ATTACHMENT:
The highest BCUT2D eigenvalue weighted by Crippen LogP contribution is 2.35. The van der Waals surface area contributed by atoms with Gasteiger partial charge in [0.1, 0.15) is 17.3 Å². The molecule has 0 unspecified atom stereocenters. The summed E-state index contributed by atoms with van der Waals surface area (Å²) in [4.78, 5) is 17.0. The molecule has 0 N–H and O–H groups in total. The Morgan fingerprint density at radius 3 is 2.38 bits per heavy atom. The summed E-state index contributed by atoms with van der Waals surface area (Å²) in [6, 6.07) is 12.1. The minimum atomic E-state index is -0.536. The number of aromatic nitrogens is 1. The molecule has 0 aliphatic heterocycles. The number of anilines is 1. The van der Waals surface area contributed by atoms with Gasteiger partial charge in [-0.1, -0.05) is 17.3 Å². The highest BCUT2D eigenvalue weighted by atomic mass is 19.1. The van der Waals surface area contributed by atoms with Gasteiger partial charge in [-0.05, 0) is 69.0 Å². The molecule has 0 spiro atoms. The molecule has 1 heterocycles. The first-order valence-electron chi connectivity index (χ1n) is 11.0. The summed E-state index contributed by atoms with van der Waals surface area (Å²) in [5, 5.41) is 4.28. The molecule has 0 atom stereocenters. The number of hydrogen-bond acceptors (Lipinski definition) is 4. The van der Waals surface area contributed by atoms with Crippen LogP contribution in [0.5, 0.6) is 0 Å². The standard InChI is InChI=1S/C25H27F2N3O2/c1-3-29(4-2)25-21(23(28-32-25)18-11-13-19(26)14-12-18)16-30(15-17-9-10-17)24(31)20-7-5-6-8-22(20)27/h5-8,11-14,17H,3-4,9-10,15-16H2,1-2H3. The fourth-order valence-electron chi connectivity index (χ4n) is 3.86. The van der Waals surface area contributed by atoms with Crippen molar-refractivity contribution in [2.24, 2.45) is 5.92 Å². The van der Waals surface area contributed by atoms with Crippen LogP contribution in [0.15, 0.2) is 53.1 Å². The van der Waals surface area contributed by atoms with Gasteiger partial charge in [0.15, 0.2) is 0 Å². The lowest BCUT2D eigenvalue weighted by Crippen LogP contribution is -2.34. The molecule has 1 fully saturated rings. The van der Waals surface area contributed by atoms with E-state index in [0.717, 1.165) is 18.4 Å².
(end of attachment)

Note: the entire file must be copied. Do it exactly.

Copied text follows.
The highest BCUT2D eigenvalue weighted by Crippen LogP contribution is 2.35. The van der Waals surface area contributed by atoms with Gasteiger partial charge in [0.1, 0.15) is 17.3 Å². The molecule has 0 unspecified atom stereocenters. The summed E-state index contributed by atoms with van der Waals surface area (Å²) in [4.78, 5) is 17.0. The molecule has 0 N–H and O–H groups in total. The Morgan fingerprint density at radius 3 is 2.38 bits per heavy atom. The summed E-state index contributed by atoms with van der Waals surface area (Å²) in [6, 6.07) is 12.1. The minimum atomic E-state index is -0.536. The number of aromatic nitrogens is 1. The molecule has 0 aliphatic heterocycles. The number of anilines is 1. The van der Waals surface area contributed by atoms with Gasteiger partial charge in [-0.1, -0.05) is 17.3 Å². The highest BCUT2D eigenvalue weighted by atomic mass is 19.1. The van der Waals surface area contributed by atoms with Gasteiger partial charge in [-0.05, 0) is 69.0 Å². The molecule has 0 spiro atoms. The molecule has 1 heterocycles. The first-order valence-electron chi connectivity index (χ1n) is 11.0. The summed E-state index contributed by atoms with van der Waals surface area (Å²) in [5, 5.41) is 4.28. The molecule has 0 atom stereocenters. The number of hydrogen-bond acceptors (Lipinski definition) is 4. The van der Waals surface area contributed by atoms with Crippen LogP contribution in [0.5, 0.6) is 0 Å². The standard InChI is InChI=1S/C25H27F2N3O2/c1-3-29(4-2)25-21(23(28-32-25)18-11-13-19(26)14-12-18)16-30(15-17-9-10-17)24(31)20-7-5-6-8-22(20)27/h5-8,11-14,17H,3-4,9-10,15-16H2,1-2H3. The fourth-order valence-electron chi connectivity index (χ4n) is 3.86. The van der Waals surface area contributed by atoms with Crippen molar-refractivity contribution in [2.24, 2.45) is 5.92 Å². The van der Waals surface area contributed by atoms with Crippen LogP contribution in [0.15, 0.2) is 53.1 Å². The van der Waals surface area contributed by atoms with Gasteiger partial charge in [0.15, 0.2) is 0 Å². The lowest BCUT2D eigenvalue weighted by Crippen LogP contribution is -2.34. The molecule has 1 fully saturated rings. The van der Waals surface area contributed by atoms with E-state index in [0.717, 1.165) is 18.4 Å².